Being a first-time parent is hard. Some people are fortunate to have a supportive network — neighbors, churches and the tribal community — where they can turn for help. This is not the case for too many young mothers and fathers across the state who are left without guidance or support as they embark on the parenthood journey alone. And, as I saw far too many times during my years in law enforcement, when young parents are left without guidance and coaching, a cycle of abuse and neglect sometimes follows.
In addition to harming the lives of countless children, this abuse and neglect can have a detrimental impact on public safety. In fact, research shows that approximately half of youth arrested for delinquency had been abused or neglected earlier in their lives. Another study found that victims of abuse and neglect were twice as likely to have committed a crime by age 19 and were 29 percent more likely to have been arrested for a violent crime as juveniles or adults than those who were not.
The good news is that when young parents get the effective coaching and tools they need to succeed, this cycle can be broken. Through a practice known as voluntary home visiting, trained professionals — such as nurses — become mentors to young, at-risk mothers. They teach them how to be healthy during pregnancy, how to understand their child’s health needs and how to safely discipline a child. For example, home visitors highlight the mother’s role as their child’s first teacher and help coach mothers about the importance of reading and talking to their child. Through this work, young mothers learn to engage with their children and develop parenting skills that enhance their child’s development.
Research from these high-quality programs shows positive results. Home visiting offered through the Nurse-Family Partnership (NFP) program, which operates in New Mexico and in communities across the nation, has been shown in some studies to cut child abuse in half. A different trial found that children who participated in Parents as Teachers, another home visiting program available in New Mexico and other states, were healthier and better prepared for school than children who did not participate.
Positive results for both mothers and their children can last for years. A long-term study of the NFP program found that mothers who did not receive home visits had more than three times as many convictions as mothers who did participate. Similarly, by the time their daughters were 19, those who did not receive NFP home visits were nine times more likely to have been convicted than those who had received them as babies and toddlers.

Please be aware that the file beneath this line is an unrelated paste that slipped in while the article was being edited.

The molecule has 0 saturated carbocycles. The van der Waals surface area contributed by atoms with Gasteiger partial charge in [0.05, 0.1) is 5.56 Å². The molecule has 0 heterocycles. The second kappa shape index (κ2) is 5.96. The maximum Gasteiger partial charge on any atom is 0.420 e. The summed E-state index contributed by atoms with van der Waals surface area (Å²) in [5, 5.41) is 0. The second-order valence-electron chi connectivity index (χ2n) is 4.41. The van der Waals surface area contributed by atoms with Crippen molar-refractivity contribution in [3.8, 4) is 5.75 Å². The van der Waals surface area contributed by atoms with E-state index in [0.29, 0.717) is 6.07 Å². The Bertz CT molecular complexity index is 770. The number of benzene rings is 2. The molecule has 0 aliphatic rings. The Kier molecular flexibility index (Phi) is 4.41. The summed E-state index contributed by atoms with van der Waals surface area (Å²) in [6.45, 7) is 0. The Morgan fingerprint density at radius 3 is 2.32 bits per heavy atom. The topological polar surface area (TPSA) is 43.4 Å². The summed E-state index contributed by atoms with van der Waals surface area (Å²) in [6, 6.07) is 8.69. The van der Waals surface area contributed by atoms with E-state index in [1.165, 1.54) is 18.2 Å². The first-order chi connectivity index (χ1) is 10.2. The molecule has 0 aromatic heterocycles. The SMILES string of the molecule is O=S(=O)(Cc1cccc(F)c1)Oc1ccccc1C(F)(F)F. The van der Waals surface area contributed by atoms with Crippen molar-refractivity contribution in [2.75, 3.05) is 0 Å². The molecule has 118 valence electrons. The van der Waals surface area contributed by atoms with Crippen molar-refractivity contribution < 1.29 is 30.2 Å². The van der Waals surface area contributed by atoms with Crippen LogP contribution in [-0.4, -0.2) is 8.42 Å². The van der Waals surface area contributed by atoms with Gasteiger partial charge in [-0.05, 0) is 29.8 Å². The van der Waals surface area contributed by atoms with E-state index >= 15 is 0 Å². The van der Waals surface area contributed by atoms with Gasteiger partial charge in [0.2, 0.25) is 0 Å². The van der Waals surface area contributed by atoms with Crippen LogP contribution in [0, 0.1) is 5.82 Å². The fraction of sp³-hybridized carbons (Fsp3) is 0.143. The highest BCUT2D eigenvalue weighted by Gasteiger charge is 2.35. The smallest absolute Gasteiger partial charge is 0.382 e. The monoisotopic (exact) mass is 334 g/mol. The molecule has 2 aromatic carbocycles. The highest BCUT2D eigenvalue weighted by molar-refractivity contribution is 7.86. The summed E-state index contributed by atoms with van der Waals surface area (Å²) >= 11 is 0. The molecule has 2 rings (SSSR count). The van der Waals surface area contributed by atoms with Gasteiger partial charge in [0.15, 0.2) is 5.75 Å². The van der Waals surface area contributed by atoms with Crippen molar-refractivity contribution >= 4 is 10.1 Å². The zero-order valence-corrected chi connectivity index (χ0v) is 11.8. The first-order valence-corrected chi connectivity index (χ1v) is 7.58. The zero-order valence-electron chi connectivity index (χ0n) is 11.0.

The even better news is that New Mexico has been a leader in providing home visiting services to many young mothers throughout the state — and support for the program has continued to grow. In fact, in fiscal year 2015 more than 33,000 home visits were conducted across 27 counties — helping more than 2,200 families in the state.
In addition to the crime prevention benefits, New Mexico residents have another reason to celebrate the success and growth of these programs — taxpayer savings. Many at-risk families struggle to make it on their own and their repeated challenges are costly to society. But one study found that the NFP home visiting program produces an average savings of $17,000 per family served, due in part to savings from improvements in children’s health and reductions in future crime.
Over the past few years, New Mexico has continued to expand and ensure the quality of these programs. I applaud Gov. Susana Martinez for her continued work to help many families receive this valuable coaching. I also applaud the New Mexico Legislature for its continued bipartisan support for voluntary home visiting.
We are fortunate to live in a state where many residents put down roots and stay for generations to shape our culture and our customs. Working together as parents, grandparents, and advocates for children, we can strengthen our families and communities by urging legislators to make home visiting a priority now and in the years to come.
Dr. Lanny Maddox is past president of the New Mexico Association Chiefs of Police and former Ruidoso Chief of Police.